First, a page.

Christianity and The Chronicles of Narnia C. Lewis, a well-known author and apologist, is best known by people of all ages for his seven volume series entitled The Chronicles of Narnia. As Lewis wrote about the land of Narnia, an imaginary world visited by children of this world, he had two obvious purposes: to entertain the readers and to suggest analogies of the Christian faith. Although some feel that his stories are violent, Lewis is successful at. Like most movies based on novels, there are some major differences between the written and the theatrical versions of The Chronicles of Narnia: The Lion, the Witch, and the Wardrobe. There are also many similarities, or else it wouldn't be The Chronicles of Narnia.
Thomas C. The Scarlett Letter is a great example of his ideas. Instead, stories can contain distant connections or one obvious reference that can tie the two works. She was a child, and could not have possibly known about the evil in the world.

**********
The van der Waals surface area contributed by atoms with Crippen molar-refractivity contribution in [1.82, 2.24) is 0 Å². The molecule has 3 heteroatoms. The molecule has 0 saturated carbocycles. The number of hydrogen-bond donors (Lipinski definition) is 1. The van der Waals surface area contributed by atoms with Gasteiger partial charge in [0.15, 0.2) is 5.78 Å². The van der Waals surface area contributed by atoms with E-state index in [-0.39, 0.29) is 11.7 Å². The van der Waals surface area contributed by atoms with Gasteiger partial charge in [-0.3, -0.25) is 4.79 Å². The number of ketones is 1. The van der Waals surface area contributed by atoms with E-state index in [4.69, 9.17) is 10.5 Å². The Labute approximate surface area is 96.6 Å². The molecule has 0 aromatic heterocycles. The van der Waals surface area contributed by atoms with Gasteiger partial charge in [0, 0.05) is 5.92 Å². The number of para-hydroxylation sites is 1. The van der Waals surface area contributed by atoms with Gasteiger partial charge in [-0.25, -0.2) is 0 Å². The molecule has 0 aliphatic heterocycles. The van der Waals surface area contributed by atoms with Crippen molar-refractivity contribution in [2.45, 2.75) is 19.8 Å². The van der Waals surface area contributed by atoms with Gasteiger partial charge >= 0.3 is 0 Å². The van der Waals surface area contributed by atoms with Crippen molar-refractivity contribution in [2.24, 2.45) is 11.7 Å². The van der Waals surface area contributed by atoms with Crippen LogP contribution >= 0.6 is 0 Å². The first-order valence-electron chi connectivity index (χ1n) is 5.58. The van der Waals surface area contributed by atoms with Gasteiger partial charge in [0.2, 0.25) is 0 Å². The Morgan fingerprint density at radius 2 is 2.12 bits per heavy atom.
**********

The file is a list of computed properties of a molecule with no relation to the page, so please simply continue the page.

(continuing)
Each of these characters—from the Pevensie children who take audiences along as they discover the mysterious world of Narnia, to the many incredible creatures they meet throughout their adventure—have distinctive traits and do their part in bringing C. The story traces how each of the children who, when compared, seem to greatly contrast each other end up developing during the course of their journey. One great transformation happens to the oldest child: Peter. From the beginning he seems to be filled with many qualities that one would find in a good leader, yet his leadership ability is still able to grow even greater as the story progresses McCarthy. This growth can be seen when he shows good judgment by deciding to stay in Narnia to try and rescue his brother Edmund.
Please join StudyMode to read the full document. Lewis and follows the book faithfully. Chronicles of Narnia is a good movie because of a great character story line, because of the allegories used and because of the good lessons for children to learn. The movie is a retelling of the biblical story for a young audience.